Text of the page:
Imagine a fairy godmother comes along and offers you a delicious cookie that is magically free of calories. It smells so good! Your mouth is watering. Just as you are about to take it, she says, “Wait! I have another offer. You can either take this cookie now or wait until tomorrow. If you wait 24 hours, I will give you a cookie every single day for the rest of your life.”
It would be very tempting to take the cookie that’s right in front of your eyes (assuming you like cookies). But it would be a much better deal to wait a day and get cookies for the rest of your life. This is the principle of delayed gratification.
There’s a famous experiment in psychology known as the “marshmallow test,” that was conducted at Stanford University back in the 1970s. The researchers, like fairy godmothers, made offers to preschool children that tested their ability to delay gratification. In one variation, the children were able to eat a marshmallow as an immediate reward, or if they chose to wait, they would get two marshmallows instead of just one.
Researchers conducted follow-up studies on the children for decades. They found key differences in the two groups, between those who waited for the better reward and those who didn’t.
When the children were teenagers, researchers found the “waiting” group had higher SAT scores and were described, by their parents, as more competent. Later, they had fewer mental health, drug use, and weight problems. They were more likely to graduate from college and earn more money.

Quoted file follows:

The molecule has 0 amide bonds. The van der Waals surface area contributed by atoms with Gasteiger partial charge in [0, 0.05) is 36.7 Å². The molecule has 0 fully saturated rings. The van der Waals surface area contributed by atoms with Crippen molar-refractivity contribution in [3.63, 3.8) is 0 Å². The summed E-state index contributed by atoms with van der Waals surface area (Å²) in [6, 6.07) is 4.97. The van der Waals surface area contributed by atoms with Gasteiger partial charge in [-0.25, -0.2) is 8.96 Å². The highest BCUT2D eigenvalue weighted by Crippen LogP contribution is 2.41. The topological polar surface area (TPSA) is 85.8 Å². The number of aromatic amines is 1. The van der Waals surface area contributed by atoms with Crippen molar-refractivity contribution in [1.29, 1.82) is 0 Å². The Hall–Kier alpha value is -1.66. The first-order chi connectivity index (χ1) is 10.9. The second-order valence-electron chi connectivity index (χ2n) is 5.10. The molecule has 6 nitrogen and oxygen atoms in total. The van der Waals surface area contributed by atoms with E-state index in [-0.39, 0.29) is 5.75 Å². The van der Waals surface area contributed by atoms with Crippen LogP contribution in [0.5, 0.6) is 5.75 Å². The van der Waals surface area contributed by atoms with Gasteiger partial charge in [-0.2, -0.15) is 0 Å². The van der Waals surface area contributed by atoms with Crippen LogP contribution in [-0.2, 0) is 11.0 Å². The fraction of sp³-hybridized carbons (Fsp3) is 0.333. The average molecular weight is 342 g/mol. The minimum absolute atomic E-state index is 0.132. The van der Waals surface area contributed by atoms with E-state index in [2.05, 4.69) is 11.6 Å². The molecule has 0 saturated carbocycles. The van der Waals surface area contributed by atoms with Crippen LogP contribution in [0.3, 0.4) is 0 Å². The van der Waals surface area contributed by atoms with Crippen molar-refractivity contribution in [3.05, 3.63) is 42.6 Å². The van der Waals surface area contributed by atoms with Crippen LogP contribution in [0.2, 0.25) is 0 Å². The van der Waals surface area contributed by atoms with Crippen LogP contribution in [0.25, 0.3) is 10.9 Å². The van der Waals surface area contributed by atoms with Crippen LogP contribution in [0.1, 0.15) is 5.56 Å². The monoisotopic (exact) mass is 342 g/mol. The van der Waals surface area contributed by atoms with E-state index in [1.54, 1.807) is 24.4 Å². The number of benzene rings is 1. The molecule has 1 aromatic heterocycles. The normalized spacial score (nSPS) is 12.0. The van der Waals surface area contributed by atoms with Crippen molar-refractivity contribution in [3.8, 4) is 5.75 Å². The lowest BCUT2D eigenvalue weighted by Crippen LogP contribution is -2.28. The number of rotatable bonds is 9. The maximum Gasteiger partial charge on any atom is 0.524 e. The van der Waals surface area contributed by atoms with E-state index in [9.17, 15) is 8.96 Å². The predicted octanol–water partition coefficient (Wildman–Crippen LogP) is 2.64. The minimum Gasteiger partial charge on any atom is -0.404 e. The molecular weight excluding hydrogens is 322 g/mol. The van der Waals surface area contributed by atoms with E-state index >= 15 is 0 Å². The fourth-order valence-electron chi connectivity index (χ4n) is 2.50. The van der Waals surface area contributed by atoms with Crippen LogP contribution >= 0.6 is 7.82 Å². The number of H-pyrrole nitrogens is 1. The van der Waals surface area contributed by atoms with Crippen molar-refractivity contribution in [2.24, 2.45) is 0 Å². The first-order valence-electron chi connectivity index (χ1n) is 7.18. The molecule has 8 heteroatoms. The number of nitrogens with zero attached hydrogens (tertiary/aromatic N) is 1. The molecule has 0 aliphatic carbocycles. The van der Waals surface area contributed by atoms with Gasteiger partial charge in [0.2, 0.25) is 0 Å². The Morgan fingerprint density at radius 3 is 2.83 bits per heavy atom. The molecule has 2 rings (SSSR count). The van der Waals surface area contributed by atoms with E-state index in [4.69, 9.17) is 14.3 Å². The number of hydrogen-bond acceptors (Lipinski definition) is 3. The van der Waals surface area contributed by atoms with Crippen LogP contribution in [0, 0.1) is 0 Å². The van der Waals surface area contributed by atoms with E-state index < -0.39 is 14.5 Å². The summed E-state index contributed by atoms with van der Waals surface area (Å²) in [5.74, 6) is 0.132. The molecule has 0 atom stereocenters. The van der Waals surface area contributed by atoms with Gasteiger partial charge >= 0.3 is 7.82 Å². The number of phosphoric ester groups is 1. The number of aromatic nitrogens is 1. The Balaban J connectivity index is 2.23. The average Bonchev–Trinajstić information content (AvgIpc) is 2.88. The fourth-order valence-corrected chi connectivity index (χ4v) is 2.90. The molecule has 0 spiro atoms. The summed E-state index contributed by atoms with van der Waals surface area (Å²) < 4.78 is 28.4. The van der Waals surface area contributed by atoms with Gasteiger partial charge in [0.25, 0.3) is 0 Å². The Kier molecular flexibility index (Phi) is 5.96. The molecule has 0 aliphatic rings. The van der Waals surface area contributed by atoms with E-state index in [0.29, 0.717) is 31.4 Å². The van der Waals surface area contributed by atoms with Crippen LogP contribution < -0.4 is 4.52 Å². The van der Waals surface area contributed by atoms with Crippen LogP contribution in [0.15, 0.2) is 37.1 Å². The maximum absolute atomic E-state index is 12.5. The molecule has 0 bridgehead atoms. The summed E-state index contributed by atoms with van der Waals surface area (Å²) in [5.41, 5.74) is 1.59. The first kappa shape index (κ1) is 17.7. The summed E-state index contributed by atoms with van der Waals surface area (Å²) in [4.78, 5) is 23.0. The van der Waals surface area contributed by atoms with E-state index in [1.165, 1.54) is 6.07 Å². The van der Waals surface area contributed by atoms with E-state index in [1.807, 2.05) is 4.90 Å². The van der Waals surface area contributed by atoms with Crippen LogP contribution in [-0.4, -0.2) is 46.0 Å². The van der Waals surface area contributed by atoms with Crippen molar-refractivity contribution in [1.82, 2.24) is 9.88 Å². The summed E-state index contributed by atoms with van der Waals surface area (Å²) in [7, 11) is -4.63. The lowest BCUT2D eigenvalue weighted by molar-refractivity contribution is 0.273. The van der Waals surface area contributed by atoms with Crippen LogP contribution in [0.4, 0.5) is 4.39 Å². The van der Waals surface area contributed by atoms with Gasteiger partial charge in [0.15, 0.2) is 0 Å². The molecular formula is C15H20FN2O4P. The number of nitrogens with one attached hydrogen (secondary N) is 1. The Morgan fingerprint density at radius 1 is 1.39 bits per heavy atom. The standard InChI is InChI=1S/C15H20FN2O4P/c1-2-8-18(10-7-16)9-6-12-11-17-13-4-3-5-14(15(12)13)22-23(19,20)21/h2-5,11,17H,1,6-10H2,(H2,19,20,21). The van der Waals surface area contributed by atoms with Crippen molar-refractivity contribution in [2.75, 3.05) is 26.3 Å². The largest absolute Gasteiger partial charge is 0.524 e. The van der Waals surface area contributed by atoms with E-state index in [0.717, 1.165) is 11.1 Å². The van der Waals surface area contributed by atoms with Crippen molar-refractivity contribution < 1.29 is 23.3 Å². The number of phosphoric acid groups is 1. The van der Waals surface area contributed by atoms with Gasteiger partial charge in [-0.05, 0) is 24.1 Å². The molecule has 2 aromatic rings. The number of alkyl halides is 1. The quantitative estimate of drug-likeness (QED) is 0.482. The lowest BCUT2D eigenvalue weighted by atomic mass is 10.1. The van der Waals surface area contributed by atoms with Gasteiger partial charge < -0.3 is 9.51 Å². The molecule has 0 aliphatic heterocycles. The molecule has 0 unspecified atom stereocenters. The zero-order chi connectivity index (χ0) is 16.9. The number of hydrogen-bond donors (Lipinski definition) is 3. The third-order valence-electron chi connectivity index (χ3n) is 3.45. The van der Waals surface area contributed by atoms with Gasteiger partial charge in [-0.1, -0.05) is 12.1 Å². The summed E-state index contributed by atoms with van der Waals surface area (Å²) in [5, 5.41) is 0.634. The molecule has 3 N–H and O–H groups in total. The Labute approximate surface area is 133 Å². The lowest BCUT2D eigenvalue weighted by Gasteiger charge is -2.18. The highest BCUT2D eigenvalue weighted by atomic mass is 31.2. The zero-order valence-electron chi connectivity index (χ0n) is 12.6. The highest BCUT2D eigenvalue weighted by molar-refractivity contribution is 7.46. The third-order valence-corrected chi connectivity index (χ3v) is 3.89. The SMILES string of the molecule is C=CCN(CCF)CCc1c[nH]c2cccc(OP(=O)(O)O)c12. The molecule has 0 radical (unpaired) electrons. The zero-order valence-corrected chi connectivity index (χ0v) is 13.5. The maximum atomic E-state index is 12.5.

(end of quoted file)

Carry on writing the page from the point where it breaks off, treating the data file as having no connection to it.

It seemed like their being able to resist temptation when they were kids was a strong predictor of their success in later life. But was it really?
A new follow-up study casts doubt on that idea. Scientists found that the kids’ choices in the original experiment did not predict their success when they were in their 40s. There was no difference between the two groups in income, net worth, education, or weight.
This is good news if you were a child who did not have the self-control to wait patiently for rewards. Your impulsive behavior as a preschooler doesn’t doom you to a life of poverty.
Being able to exercise self-control is still an important skill and one that is learnable. Parents can model this trait for their children by keeping their promises and having negative consequences for bad behavior and positive consequences for good.
People of any age can teach themselves to be better at delaying gratification by becoming mindful of their impulsive feelings, setting goals, journaling, and looking for opportunities to practice self-control in their daily lives.
Neuroscience also has some lessons. Two areas of the brain appear to play a major role in delaying gratification – the prefrontal cortex, associated with self-control, and the hippocampus, associated with memory, in this case, the “memory” of the future. Both areas become activated when people merely imagine a bigger and more distant reward. So, when you are faced with a choice between a tempting immediate pleasure and a later reward that is even better, deliberately focus your imagination on the later reward to fire up the supporting parts of your brain.